The pressing, in fact the overpowering need to keep people perpetually agog with false excitement, generated by the fear of impending doom, played out in all its gory details over the last three days across the gossip channels that go in the name of News Channels and Glamour sheets that try to pass of as Newspapers.

26th January had come and gone, Sarkozy had come and gone without giving us the nuclear fuel that would have overnight made the greatest democracy into the second or third or fourth or the nth most happening country in the world.

Continue reading Climaterror, boredom and media

But Prabhat Patnaik is an Honourable Man

[This is my response to the article by Prabhat Patnaik circulating over on the Net. His original article can be read at the end of this response. We have reproduced it in full. – AN]

This piece could be read as a letter addressed to one of my former, esteemed, ideologue-theoreticians. As young students in the 1970s and 1980s, we often went to listen, starry-eyed, to this soft-spoken theorist expound on what we thought were complex issues of our times and come back mesmerized. Yes, Prof Prabhat Patnaik (PP) was one of our idols. Today he fell and smashed himself. And then something strange happened: the broken pieces rearranged themselves to reveal a frightful other face – the face of comrade stalin.

Since Patnaik has referred to all critics of the CPM as “anti-Left intellectuals”, and has also specifically referred to the letter signed by some of us (including me), I think it would not be wrong to assume that the entire article is also addressed, among thousands of others, to me (though I may be pardoned for assuming that a nacheez like me should even exist on his radar!). Since all those who had signed the statement may have their own responses to PP – and some might not legitimately wish to stoop to the level this once-saintly figure has – I must speak for myself here.

Sometime ago, former West Bengal finance minister and marxist economist Ashok Mitra had written a piece on the happenings in Nandigram. It appeared in Ananda Bazar Patrika and was subsequently translated into English and widely circulated. In that piece, Mitra had suggested “prominent economist and party comrade of the stature of Prabhat Patnaik is hounded” by the party leadership in Alimuddin Street. In a way, we sort of knew it; rather, we hoped it would be true. An intellectual like Prof Patnaik cannot possibly be a cog in the stalinist machine, even though he may have stepped in to sign dubious statements not so long ago. We had assumed that given the political history of stalinist Marxism with intellectuals who were maligned, denigrated, humiliated and finally put before the firing squad, Patnaik had made his ‘existential choice’ a la Georg Lukacs. Lukacs, one of the most brilliant philosophical minds, decided to remain in the ranks (the ‘camp of the people’, in Patnaik’s words) and become the voice of stalinism for decades thereafter. Need we recall the whole list of such people – intellectuals – who were thus repeatedly destroyed? And do we need to tell you that so far only fascism or Nazism has been able to compete with the communist record.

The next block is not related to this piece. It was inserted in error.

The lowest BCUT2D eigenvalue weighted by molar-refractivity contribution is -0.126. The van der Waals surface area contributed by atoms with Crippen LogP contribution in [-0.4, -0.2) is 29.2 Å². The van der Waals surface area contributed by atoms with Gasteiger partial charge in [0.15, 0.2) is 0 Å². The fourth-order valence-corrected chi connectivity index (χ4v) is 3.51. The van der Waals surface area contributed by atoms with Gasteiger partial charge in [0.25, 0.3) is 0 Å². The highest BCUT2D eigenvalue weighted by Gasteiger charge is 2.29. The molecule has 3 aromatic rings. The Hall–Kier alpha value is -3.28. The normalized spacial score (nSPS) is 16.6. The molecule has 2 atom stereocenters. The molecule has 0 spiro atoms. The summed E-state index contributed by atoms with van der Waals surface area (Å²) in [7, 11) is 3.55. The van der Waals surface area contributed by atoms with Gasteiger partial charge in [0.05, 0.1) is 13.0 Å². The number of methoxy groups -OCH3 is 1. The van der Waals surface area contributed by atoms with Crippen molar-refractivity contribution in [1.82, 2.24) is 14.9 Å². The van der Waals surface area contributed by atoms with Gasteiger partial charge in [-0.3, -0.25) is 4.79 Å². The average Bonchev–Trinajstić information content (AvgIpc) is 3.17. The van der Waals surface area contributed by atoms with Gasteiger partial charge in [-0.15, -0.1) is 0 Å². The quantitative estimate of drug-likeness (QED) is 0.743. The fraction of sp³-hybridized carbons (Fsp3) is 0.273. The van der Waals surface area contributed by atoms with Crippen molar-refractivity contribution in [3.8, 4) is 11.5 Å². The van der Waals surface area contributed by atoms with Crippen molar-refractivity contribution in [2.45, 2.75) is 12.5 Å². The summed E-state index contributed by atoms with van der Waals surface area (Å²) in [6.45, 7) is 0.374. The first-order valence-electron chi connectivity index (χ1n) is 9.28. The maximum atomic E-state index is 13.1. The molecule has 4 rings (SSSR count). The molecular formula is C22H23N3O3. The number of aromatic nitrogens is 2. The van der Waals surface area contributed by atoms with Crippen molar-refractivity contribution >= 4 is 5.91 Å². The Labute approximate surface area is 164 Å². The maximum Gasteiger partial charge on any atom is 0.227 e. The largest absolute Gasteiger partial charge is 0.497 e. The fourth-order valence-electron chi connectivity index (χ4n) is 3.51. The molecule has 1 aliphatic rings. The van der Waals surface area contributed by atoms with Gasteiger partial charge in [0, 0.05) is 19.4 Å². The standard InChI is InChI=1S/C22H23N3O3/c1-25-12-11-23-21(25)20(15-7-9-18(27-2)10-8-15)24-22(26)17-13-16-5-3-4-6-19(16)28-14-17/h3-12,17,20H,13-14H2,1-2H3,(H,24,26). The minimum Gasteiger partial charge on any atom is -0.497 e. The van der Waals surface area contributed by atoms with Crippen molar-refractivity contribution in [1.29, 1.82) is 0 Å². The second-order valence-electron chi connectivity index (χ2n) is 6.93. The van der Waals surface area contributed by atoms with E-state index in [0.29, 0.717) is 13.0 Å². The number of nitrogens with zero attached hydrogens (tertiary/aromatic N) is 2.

Continue reading But Prabhat Patnaik is an Honourable Man

The Sword and the Monk’ s Cowl: Curfew in Kolkata

“Instead of society having conquered a new content for itself, it seems that the state has only returned to its oldest form, to a shamelessly simple rule by the sword and the monk’s cowl. “

-Karl Marx, The 18th Brumaire of Louis Napoleon

We live in strange times. Really strange times. Just as the news from Kolkata was getting better, it got worse again.The sudden spectre of ‘communal rioting’ has reared its head, as if from nowhere in West Bengal. The All India Minorities Forum, a little known entity led by a busy body called Idris Ali materialized yersterday on the streets of Kolkata demanding the deportation of the exiled Bangladeshi writer, on the grounds that she had once injured the sensitivities of Muslims. Crowds attacked police, pitched street battles continued, the Army was called in. Curfew was declared, and on television, Biman Bose, a CPI(M) and ‘Left’ Front hatchet man, declared – “… if her stay creates a problem for peace, she (Nasrin) should leave the state” (see NDTV report at the end of this posting)

Continue reading The Sword and the Monk’ s Cowl: Curfew in Kolkata

A little Biology, A little Arithmetic, A lot of Politics: Sudhanva Deshpande on Nandigram, again

Dear Sudhanva,

*A Biology Lesson*
The discussion on Nandigram is heading in interesting directions across lists and blogs, (even as the Army walks the talk in Kolkata tonight) and I find this situation of accumulating discursive intensity actually very productive. Let a hundred rejoinders blossom, and a few good schools of thought contend. So I welcome your rejoinder and criticism of my text. And I for one, stand chastised by your incisive criticism of my posts (responding to your earlier writing) on the reader-list, and on Kafila.

Continue reading A little Biology, A little Arithmetic, A lot of Politics: Sudhanva Deshpande on Nandigram, again